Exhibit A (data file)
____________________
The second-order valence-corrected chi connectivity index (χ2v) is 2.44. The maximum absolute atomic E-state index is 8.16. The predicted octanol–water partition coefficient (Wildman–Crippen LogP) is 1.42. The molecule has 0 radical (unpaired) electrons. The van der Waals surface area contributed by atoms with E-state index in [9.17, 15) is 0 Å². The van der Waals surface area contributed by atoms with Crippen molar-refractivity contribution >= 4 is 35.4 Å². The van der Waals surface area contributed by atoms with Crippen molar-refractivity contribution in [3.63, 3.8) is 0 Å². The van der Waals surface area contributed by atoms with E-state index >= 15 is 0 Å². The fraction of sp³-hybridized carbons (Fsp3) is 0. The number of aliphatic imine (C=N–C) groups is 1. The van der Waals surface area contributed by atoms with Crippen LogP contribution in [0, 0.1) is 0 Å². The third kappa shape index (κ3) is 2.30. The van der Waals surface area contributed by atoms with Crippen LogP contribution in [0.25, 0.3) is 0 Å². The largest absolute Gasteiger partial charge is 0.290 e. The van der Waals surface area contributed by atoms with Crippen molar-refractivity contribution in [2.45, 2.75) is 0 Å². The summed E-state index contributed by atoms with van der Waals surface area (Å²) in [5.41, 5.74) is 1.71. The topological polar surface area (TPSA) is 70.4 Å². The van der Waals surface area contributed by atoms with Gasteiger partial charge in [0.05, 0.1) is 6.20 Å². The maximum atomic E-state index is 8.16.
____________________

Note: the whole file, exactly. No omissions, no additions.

The second-order valence-corrected chi connectivity index (χ2v) is 2.44. The maximum absolute atomic E-state index is 8.16. The predicted octanol–water partition coefficient (Wildman–Crippen LogP) is 1.42. The molecule has 0 radical (unpaired) electrons. The van der Waals surface area contributed by atoms with E-state index in [9.17, 15) is 0 Å². The van der Waals surface area contributed by atoms with Crippen molar-refractivity contribution >= 4 is 35.4 Å². The van der Waals surface area contributed by atoms with Crippen molar-refractivity contribution in [3.63, 3.8) is 0 Å². The van der Waals surface area contributed by atoms with E-state index >= 15 is 0 Å². The fraction of sp³-hybridized carbons (Fsp3) is 0. The number of aliphatic imine (C=N–C) groups is 1. The van der Waals surface area contributed by atoms with Crippen LogP contribution in [0, 0.1) is 0 Å². The third kappa shape index (κ3) is 2.30. The van der Waals surface area contributed by atoms with Crippen LogP contribution in [0.25, 0.3) is 0 Å². The largest absolute Gasteiger partial charge is 0.290 e. The van der Waals surface area contributed by atoms with Crippen molar-refractivity contribution in [2.45, 2.75) is 0 Å². The summed E-state index contributed by atoms with van der Waals surface area (Å²) in [5.41, 5.74) is 1.71. The topological polar surface area (TPSA) is 70.4 Å². The van der Waals surface area contributed by atoms with Gasteiger partial charge in [0.05, 0.1) is 6.20 Å². The maximum atomic E-state index is 8.16.